Sunday, November 10, 2013

Diversion Program: Conviction for Immigration Purposes?

A common question asked by defense attorneys is whether a deferred prosecution or pre-trial diversion would have any adverse immigration consequences for their non-citizen clients.  In other words, are these diversionary programs considered convictions?  The answer depends on the  type of diversionary program.  Some are considered convictions, while others are not.


For immigration purposes, a conviction is defined in INA § 101(a)(48) (A) as a formal judgment of  guilt of the alien entered by a court or, if adjudication of guilt has been withheld, where-
(i) a judge or jury has found the alien guilty or the alien has entered a plea of guilty or nolo contendere or has admitted sufficient facts to warrant a finding of guilt, and
(ii) the judge has ordered some form of punishment, penalty, or restraint on the alien's liberty to be imposed. 


Diversionary  programs tend to fall into one of two categories:
1) Pre-trial diversion; or
2) Deferred adjudication.

It is important to analyze the details of the program, and not just rely on the name.  Different jurisdictions use different  titles, and a "deferred prosecution" in one court may be different than a deferred prosecution in another, yet the same as a "deferred adjudication" or "pre-trial diversion" in a third jurisdiction.  


1) Admitting Facts to Warrant a Finding of Guilt:

In general, pre-trial diversion is the better program because it usually does not require the defendant to enter an admission to the elements.  For this reason, it would not be considered a conviction for immigration purposes.  Deferred prosecution agreements, on the other hand, tend to involve an admission of guilt by the defendant, with a deferral of the entry of judgment.  Such a deferred prosecution agreement would be considered a conviction because of the admission of guilt.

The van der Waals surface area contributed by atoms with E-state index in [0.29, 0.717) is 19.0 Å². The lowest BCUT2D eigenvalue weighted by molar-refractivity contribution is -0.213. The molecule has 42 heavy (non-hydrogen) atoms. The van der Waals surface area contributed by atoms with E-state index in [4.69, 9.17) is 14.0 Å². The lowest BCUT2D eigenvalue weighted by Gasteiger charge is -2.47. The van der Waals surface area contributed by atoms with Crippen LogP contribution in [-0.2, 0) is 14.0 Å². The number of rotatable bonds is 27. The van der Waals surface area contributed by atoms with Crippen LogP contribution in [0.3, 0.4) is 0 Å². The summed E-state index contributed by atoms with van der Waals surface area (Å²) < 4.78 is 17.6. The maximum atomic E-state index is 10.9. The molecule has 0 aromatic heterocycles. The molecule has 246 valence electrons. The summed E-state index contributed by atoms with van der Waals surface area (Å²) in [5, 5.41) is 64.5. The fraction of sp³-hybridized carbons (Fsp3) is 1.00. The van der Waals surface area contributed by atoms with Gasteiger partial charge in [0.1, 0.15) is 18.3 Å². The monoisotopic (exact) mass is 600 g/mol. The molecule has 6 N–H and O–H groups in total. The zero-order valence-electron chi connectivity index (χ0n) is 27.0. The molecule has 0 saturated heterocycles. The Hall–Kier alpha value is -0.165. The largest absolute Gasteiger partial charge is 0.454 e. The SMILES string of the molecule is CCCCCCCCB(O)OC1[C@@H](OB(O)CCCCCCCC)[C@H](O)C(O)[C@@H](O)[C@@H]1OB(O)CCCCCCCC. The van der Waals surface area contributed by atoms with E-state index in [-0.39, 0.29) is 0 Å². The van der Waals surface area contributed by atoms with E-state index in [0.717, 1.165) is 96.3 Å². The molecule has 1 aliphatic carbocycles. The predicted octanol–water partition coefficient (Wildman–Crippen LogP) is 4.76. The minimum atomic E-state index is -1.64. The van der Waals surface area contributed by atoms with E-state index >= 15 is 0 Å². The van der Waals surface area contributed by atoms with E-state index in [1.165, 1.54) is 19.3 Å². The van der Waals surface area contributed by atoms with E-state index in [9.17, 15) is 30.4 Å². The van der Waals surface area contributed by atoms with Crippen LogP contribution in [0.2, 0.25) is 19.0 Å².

2) Punishment:

Regarding the required "form of punishment, penalty  or restraint on the alien's liberty", this has been interpreted quite broadly, and would include custody, home detention, or other limits on the alien's liberty.


Recently, I have been asked to analyze offers from the U.S. Attorney's Office in the Southern District of California.  From what I have seen, the offers tend to be deferred adjudication agreements, wherein the defendant would enter a guilty plea before a magistrate judge, admitting the elements of the offense. There would not be an entry of judgment.  The defendant would then be placed on probation for a specific period of time.  Upon successful completion of probation, the parties would move the court to dismiss the case.

Unfortunately, this would be considered a conviction for immigration purposes.  Why?  Because the defendant is admitting the elements in court, and the judge is imposing some restraint on the defendant's liberty through the terms of probation.  While there may be benefits to this type of deal, attorneys should be aware that it would still have potential adverse immigration consequences and advise their clients accordingly.

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Information contained in this blog should not be taken as legal advice for any specific case, and is meant as a general guide for the topic addressed.  Legal advice -- the application of law to an individual's specific circumstances-- should be obtained from an attorney who has all the relevant facts related to the specific case.

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